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Y2O3: A white, water-insoluble powder, Y2O3, used chiefly in incandescent gas and acetylene mantles.

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Nonbonding Orbital

A molecular orbital derived only from an atomic orbital of one atom, lends neither stability nor instability to a molecule or ion when populated with electrons.

Iron

Discovered : known to ancient civilisations.

Origin : The name comes from the Anglo-Saxon ‘iren’, and the symbol from the Latin ‘ferrum’, meaning iron.
Description :Iron is an enigma - it rusts easily and yet is the most important of all metals, world production exceeds 700 million tons a year. Small amounts of carbon are added to iron to produce steel and when chromium.
is added to this, the result is non-corroding stainless steel (small amounts of nickel may also be added). Iron is also an essential element for all forms of life. The average human contains about 4 grams, much of which circulates as haemoglobin in the blood, the job of which is to carry oxygen from our lungs to where it is needed. If the diet does not contain 10 milligrams a day, anaemia will eventually develop. Foods such as liver, kidney, molasses, brewer’s yeast, cocoa and liquorice contain a lot of iron.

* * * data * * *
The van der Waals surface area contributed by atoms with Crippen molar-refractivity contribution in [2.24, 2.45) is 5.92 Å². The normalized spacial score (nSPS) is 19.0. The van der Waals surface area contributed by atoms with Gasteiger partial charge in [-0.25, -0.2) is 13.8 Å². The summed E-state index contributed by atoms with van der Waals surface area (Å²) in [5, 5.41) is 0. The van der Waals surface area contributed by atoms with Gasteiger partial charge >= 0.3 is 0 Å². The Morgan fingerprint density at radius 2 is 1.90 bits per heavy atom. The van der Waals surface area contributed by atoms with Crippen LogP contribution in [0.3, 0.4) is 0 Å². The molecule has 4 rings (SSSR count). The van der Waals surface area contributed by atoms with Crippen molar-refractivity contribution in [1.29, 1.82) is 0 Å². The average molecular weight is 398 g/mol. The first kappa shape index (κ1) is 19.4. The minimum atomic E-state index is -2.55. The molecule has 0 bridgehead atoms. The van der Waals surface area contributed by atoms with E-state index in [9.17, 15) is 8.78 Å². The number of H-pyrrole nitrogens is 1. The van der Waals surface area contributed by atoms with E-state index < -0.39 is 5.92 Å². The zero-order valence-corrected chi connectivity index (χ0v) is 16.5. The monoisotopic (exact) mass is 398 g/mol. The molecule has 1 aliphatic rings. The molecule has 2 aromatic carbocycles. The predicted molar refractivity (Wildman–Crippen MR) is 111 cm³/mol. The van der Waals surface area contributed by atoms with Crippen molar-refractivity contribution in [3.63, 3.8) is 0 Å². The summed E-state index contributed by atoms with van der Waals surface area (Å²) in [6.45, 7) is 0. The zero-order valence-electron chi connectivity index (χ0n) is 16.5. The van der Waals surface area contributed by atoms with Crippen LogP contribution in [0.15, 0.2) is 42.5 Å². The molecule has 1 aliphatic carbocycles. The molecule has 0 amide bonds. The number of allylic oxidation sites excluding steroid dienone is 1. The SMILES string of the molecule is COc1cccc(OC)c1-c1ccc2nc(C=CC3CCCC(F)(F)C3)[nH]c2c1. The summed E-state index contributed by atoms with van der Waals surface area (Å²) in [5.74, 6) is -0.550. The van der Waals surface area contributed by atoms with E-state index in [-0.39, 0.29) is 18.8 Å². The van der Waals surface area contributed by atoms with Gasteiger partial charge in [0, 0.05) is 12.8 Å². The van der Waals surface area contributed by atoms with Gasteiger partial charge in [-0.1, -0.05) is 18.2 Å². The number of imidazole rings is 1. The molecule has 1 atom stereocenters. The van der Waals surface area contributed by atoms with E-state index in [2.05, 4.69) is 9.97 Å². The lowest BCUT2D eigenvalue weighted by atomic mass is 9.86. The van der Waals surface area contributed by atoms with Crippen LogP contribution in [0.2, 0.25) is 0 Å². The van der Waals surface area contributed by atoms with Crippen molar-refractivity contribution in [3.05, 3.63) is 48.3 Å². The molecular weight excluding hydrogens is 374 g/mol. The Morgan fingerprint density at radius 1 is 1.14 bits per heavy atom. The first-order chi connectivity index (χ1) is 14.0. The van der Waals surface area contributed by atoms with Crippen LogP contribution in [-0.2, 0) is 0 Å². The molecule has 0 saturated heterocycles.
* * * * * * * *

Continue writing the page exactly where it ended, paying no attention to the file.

Atomic No:26 Mass No:56

Spectral Line

Any of a number of lines corresponding to definite wavelengths of an atomic emission or absorption spectrum, represents the energy difference between two energy levels.

 

Zone Refining

A method of purifying a bar of metal by passing it through an induction heater, this causes impurties to move along a melted portion. This method applies the fact when a metal crystallizes on cooling, impurities are automatically expelled as they do not form part of the crystal.

Salt Bridge

A U-shaped tube containing electrolyte, which connects two half-cells of a voltaic cell.

Heteronuclear

Consisting of different elements.

Ioniztion

The breaking up of a compound into separate ions.

Radioactivity

The spontaneous disintegration of atomic nuclei.

Electronic Geometry

The geometric arrangement of orbitals containing the shared and unshared electron pairs surrounding the central atom of a molecule or polyatomic ion.

Valence Shell Electron Pair Repulsion Theory

Assumes that electron pairs are arranged around the central element of a molecule or polyatomic ion so that there is maximum separation (and minimum repulsion) among regions of high electron density.